Tuesday, April 07, 2009

Achilles and The Tortoise

Long long ago in Athens, there was held the man-tortoise run off. Achilles made a nice (arguably so) gesture of giving Tarquin the tortoise a 100-yard head start. Tarquin's tactic was to keep moving constantly, however slow it might be. If Achilles wants to overtake Tarquin, logic states that he must first get to where Tarquin is, when the race starts. This will take a few seconds. In these few seconds, Tarquin who is focussed on constantly moving, is sure to have moved a short distance away from Achilles. Achilles needs to now get to this distance, by which time Tarquin would have moved a teeny distance further. And so on...you get the drift? It seems as if it's "logically and mathematically impossible" for Achilles to beat the tortoise. But as we all know, Achilles did win the race, overtaking poor Tarquin. (Source: "The Ancient Paradox of Achilles and the Tortoise", attributed to Zeno (born c.488 BCE))

The feeling one has when one knows the implicitness of a situation/outcome and yet cannot verbalize in as many intelligent words and logical statements to prove it, is indeed very pitiable. It's always crippling when I can no longer use mere words to churn out a logical proof and need to resort to mathematical means to prove a point, however implicit it may seem. I'm never good with abstract mathematical proofs (as you will or have evidenced before), but let's see how far I can get with mere words alongside some logic.

The basic logic holds true - in order for Achilles to overtake the tortoise, he needs to first get to the current state of the tortoise by which time the tortoise may have moved a little farther away. But will this turn out to be an endless loop that can't be won over? Intuitive sense argues no. Time and space if viewed as being continuous chunks, it is reasonable to envisage dividing space into 'n' points... is n is close to infinity? I don't know... we can get down to an atom and a molecule but beyond that I haven't kept track of Physics to know more :). But if "n" could be infinity, does it make sense? In a physical sense, where do we draw the boundary on "space"? My room, my home, my street, country, continent, world... universe? I think scientists have conceded that "space" does tend to extend to infinity. But in this particular example, space would be with respect to distance between Achilles and the tortoise; this is obviously finite by itself, but seems infinite to the extent to which it can be divided. Anyway, having chunked up space into so many such divisions, we move onto time. We start dividing time into infinitesimal chunks. Then it follows that, due to this phenomenon called "speed", the rate of movement of Achilles is such that he traveled at a dimension of space and time, wherein the tortoise's motion was almost non-existent for a certain extent of space and time, thus causing him to overtake the tortoise.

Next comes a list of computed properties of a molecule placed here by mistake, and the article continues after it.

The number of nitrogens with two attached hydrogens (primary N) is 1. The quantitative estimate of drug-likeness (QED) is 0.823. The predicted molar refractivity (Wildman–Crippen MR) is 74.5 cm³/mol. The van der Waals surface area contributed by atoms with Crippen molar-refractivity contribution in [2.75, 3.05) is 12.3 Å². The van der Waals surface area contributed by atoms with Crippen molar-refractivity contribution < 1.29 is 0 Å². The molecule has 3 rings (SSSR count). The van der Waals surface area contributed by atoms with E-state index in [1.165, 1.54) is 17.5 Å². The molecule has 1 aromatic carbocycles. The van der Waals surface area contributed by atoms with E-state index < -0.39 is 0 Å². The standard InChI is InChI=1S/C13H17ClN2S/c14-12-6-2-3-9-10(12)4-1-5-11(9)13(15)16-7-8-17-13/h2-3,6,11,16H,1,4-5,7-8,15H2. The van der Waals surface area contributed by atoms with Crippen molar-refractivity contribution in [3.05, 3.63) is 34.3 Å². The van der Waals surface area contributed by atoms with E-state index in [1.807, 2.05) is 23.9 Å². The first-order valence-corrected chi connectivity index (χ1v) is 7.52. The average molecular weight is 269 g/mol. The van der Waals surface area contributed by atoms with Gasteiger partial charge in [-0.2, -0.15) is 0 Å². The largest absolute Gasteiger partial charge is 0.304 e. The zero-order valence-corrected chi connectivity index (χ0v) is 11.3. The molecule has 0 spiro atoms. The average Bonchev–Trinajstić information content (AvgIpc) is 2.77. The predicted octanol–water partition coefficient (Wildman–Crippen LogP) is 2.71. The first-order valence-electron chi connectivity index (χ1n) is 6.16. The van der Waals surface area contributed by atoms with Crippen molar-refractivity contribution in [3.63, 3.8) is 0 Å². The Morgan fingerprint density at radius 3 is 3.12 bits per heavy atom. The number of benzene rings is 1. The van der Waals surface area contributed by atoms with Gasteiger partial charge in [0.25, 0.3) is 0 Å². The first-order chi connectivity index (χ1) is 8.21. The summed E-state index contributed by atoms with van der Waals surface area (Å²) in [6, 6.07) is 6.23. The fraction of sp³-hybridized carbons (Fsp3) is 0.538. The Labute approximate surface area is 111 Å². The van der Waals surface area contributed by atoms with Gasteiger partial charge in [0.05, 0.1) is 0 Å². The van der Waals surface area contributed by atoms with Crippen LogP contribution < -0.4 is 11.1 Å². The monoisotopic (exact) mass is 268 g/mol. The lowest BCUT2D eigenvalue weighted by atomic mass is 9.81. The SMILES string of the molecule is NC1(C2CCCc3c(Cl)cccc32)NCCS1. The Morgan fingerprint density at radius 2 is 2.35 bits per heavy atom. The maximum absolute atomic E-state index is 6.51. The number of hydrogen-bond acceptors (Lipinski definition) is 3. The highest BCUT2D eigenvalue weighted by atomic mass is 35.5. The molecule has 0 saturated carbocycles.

I guess Achilles and tortoise makes this reasoning sound more plausible, for the two are such stark contrasts. It's quite conceivable that if we were to freeze the time frames of the race, the tortoise would seem to appear immobile for several frames. But what about the blindly whizzing cars in formula-one races (or other such races)? To what extent should space and time be divided to fathom a stage where there was no motion?

Does this make sense? As always, please help me out with your views :)


oorjas said...

hmm.. it is something i have never thought about.

mathematically this seems impossible, but when i first read it i said , what, it is so simple one was travelling at a speed a bit more than the other so he reached the point where the previous body was before it could leave. hence overtaking the moving body.

but after reading the chunks of time and space theory i was confused.

in F1 races all the bodies are traveling at almost similar speeds and in matter of fractions they overtake one another. how small the fraction of time would be? that need more mathematics than i know.. :-)

well i think they have cameras which photograph at such rates which shows the photo finish. that can calculate all that.

does my comment make sense..?

Neeraja said...

Oorjas - Thanks for thinking about this problem :). It's not an easy one I agree. Apparently it has it's roots in calculus. (dx) denoting intervals of time/space and along with it is introduced the concept of limits (Lt x-> infinity). It's a mathematical fallacy for it may theoretically be hard/impossible to prove but practically provable. But I wish someone could explain why it's so hard to mathematically prove the concept of speed? Seems simple enough :)

oorjas said...

hey the new theme looks great.. :-)

Neeraja said...

Thanks Oorja, I decided to give my blog a makeover after 3 years of boring templates :)